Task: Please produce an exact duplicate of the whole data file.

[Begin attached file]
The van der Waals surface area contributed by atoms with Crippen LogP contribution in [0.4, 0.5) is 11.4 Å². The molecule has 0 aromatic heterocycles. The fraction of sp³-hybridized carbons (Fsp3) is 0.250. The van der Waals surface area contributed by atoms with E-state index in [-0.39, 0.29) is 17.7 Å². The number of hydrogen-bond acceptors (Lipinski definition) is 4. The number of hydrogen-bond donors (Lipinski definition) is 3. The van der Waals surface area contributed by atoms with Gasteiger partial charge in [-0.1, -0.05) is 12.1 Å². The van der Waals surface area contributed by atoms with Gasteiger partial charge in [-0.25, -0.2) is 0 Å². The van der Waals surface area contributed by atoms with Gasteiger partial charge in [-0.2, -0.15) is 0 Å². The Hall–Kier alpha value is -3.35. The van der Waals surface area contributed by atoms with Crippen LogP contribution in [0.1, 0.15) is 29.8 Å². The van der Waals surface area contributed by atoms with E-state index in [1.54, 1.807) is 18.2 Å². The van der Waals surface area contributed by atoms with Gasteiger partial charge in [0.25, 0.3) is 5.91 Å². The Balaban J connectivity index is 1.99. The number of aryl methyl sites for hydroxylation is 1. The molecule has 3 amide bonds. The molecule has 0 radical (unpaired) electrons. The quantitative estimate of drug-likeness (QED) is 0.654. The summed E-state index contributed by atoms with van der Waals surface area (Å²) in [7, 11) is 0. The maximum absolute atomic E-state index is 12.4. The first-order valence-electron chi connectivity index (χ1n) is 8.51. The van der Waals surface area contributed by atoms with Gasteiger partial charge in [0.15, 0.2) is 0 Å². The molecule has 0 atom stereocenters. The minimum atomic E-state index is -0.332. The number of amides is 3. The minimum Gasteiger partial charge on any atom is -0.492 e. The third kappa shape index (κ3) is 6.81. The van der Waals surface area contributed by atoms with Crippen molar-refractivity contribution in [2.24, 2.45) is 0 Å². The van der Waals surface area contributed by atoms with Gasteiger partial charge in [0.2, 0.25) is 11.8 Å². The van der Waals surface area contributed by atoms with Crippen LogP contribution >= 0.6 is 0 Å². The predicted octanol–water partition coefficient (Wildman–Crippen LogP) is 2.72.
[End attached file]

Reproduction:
The van der Waals surface area contributed by atoms with Crippen LogP contribution in [0.4, 0.5) is 11.4 Å². The molecule has 0 aromatic heterocycles. The fraction of sp³-hybridized carbons (Fsp3) is 0.250. The van der Waals surface area contributed by atoms with E-state index in [-0.39, 0.29) is 17.7 Å². The number of hydrogen-bond acceptors (Lipinski definition) is 4. The number of hydrogen-bond donors (Lipinski definition) is 3. The van der Waals surface area contributed by atoms with Gasteiger partial charge in [-0.1, -0.05) is 12.1 Å². The van der Waals surface area contributed by atoms with Gasteiger partial charge in [-0.25, -0.2) is 0 Å². The van der Waals surface area contributed by atoms with Gasteiger partial charge in [-0.2, -0.15) is 0 Å². The Hall–Kier alpha value is -3.35. The van der Waals surface area contributed by atoms with Crippen LogP contribution in [0.1, 0.15) is 29.8 Å². The van der Waals surface area contributed by atoms with E-state index in [1.54, 1.807) is 18.2 Å². The van der Waals surface area contributed by atoms with Gasteiger partial charge in [0.25, 0.3) is 5.91 Å². The Balaban J connectivity index is 1.99. The number of aryl methyl sites for hydroxylation is 1. The molecule has 3 amide bonds. The molecule has 0 radical (unpaired) electrons. The quantitative estimate of drug-likeness (QED) is 0.654. The summed E-state index contributed by atoms with van der Waals surface area (Å²) in [7, 11) is 0. The maximum absolute atomic E-state index is 12.4. The first-order valence-electron chi connectivity index (χ1n) is 8.51. The van der Waals surface area contributed by atoms with Gasteiger partial charge in [0.15, 0.2) is 0 Å². The molecule has 0 atom stereocenters. The minimum atomic E-state index is -0.332. The number of amides is 3. The minimum Gasteiger partial charge on any atom is -0.492 e. The third kappa shape index (κ3) is 6.81. The van der Waals surface area contributed by atoms with Crippen molar-refractivity contribution in [2.24, 2.45) is 0 Å². The van der Waals surface area contributed by atoms with Gasteiger partial charge in [0.2, 0.25) is 11.8 Å². The van der Waals surface area contributed by atoms with Crippen LogP contribution >= 0.6 is 0 Å². The predicted octanol–water partition coefficient (Wildman–Crippen LogP) is 2.72.